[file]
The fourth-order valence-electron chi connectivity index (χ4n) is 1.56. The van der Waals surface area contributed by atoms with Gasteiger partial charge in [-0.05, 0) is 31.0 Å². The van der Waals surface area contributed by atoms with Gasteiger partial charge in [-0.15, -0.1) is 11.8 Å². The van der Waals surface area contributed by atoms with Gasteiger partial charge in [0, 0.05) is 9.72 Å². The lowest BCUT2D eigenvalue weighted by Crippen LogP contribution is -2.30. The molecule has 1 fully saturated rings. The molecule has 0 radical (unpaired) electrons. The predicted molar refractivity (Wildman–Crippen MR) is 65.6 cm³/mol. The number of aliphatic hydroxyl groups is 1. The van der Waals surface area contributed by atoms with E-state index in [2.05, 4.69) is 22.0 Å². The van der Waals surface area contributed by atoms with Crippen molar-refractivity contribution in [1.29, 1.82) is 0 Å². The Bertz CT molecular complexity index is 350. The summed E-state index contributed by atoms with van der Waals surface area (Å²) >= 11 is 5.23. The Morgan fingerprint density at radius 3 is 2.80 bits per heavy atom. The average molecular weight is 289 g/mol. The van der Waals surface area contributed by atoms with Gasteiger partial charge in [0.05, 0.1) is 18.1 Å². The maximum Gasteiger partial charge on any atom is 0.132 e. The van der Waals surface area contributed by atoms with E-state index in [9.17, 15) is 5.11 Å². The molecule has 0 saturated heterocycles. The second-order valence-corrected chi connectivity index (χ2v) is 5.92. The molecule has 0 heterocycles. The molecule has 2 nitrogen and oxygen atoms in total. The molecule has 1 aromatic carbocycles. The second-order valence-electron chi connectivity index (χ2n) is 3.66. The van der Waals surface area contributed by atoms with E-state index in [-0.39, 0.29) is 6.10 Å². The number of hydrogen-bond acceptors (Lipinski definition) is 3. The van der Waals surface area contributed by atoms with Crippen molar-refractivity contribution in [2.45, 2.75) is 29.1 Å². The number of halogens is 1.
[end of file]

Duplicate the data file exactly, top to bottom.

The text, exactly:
The fourth-order valence-electron chi connectivity index (χ4n) is 1.56. The van der Waals surface area contributed by atoms with Gasteiger partial charge in [-0.05, 0) is 31.0 Å². The van der Waals surface area contributed by atoms with Gasteiger partial charge in [-0.15, -0.1) is 11.8 Å². The van der Waals surface area contributed by atoms with Gasteiger partial charge in [0, 0.05) is 9.72 Å². The lowest BCUT2D eigenvalue weighted by Crippen LogP contribution is -2.30. The molecule has 1 fully saturated rings. The molecule has 0 radical (unpaired) electrons. The predicted molar refractivity (Wildman–Crippen MR) is 65.6 cm³/mol. The number of aliphatic hydroxyl groups is 1. The van der Waals surface area contributed by atoms with E-state index in [2.05, 4.69) is 22.0 Å². The van der Waals surface area contributed by atoms with Crippen molar-refractivity contribution in [1.29, 1.82) is 0 Å². The Bertz CT molecular complexity index is 350. The summed E-state index contributed by atoms with van der Waals surface area (Å²) >= 11 is 5.23. The Morgan fingerprint density at radius 3 is 2.80 bits per heavy atom. The average molecular weight is 289 g/mol. The van der Waals surface area contributed by atoms with Gasteiger partial charge in [0.05, 0.1) is 18.1 Å². The maximum Gasteiger partial charge on any atom is 0.132 e. The van der Waals surface area contributed by atoms with E-state index in [9.17, 15) is 5.11 Å². The molecule has 0 saturated heterocycles. The second-order valence-corrected chi connectivity index (χ2v) is 5.92. The molecule has 0 heterocycles. The molecule has 2 nitrogen and oxygen atoms in total. The molecule has 1 aromatic carbocycles. The second-order valence-electron chi connectivity index (χ2n) is 3.66. The van der Waals surface area contributed by atoms with E-state index in [-0.39, 0.29) is 6.10 Å². The number of hydrogen-bond acceptors (Lipinski definition) is 3. The van der Waals surface area contributed by atoms with Crippen molar-refractivity contribution in [2.45, 2.75) is 29.1 Å². The number of halogens is 1.